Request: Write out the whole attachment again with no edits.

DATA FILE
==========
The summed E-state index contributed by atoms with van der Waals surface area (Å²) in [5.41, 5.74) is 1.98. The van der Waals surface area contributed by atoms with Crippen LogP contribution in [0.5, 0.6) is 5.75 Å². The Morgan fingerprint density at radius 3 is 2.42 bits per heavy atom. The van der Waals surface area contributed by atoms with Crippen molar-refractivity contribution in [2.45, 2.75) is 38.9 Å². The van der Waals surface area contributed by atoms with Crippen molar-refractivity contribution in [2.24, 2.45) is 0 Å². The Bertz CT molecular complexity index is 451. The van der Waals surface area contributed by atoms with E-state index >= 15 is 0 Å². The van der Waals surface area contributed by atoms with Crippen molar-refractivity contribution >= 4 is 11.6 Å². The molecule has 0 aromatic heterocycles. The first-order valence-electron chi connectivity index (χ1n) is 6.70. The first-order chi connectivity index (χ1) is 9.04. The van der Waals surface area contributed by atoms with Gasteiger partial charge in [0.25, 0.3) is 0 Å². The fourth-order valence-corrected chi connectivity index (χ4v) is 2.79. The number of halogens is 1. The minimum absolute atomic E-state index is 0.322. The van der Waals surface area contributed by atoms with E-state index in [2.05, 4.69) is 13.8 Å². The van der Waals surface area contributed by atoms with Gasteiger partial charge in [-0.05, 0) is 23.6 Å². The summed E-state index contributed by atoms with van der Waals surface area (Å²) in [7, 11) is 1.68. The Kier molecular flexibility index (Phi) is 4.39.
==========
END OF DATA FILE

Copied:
The summed E-state index contributed by atoms with van der Waals surface area (Å²) in [5.41, 5.74) is 1.98. The van der Waals surface area contributed by atoms with Crippen LogP contribution in [0.5, 0.6) is 5.75 Å². The Morgan fingerprint density at radius 3 is 2.42 bits per heavy atom. The van der Waals surface area contributed by atoms with Crippen molar-refractivity contribution in [2.45, 2.75) is 38.9 Å². The van der Waals surface area contributed by atoms with Crippen molar-refractivity contribution in [2.24, 2.45) is 0 Å². The Bertz CT molecular complexity index is 451. The van der Waals surface area contributed by atoms with E-state index >= 15 is 0 Å². The van der Waals surface area contributed by atoms with Crippen molar-refractivity contribution >= 4 is 11.6 Å². The molecule has 0 aromatic heterocycles. The first-order valence-electron chi connectivity index (χ1n) is 6.70. The first-order chi connectivity index (χ1) is 9.04. The van der Waals surface area contributed by atoms with Gasteiger partial charge in [0.25, 0.3) is 0 Å². The fourth-order valence-corrected chi connectivity index (χ4v) is 2.79. The number of halogens is 1. The minimum absolute atomic E-state index is 0.322. The van der Waals surface area contributed by atoms with E-state index in [2.05, 4.69) is 13.8 Å². The van der Waals surface area contributed by atoms with Gasteiger partial charge in [-0.05, 0) is 23.6 Å². The summed E-state index contributed by atoms with van der Waals surface area (Å²) in [7, 11) is 1.68. The Kier molecular flexibility index (Phi) is 4.39.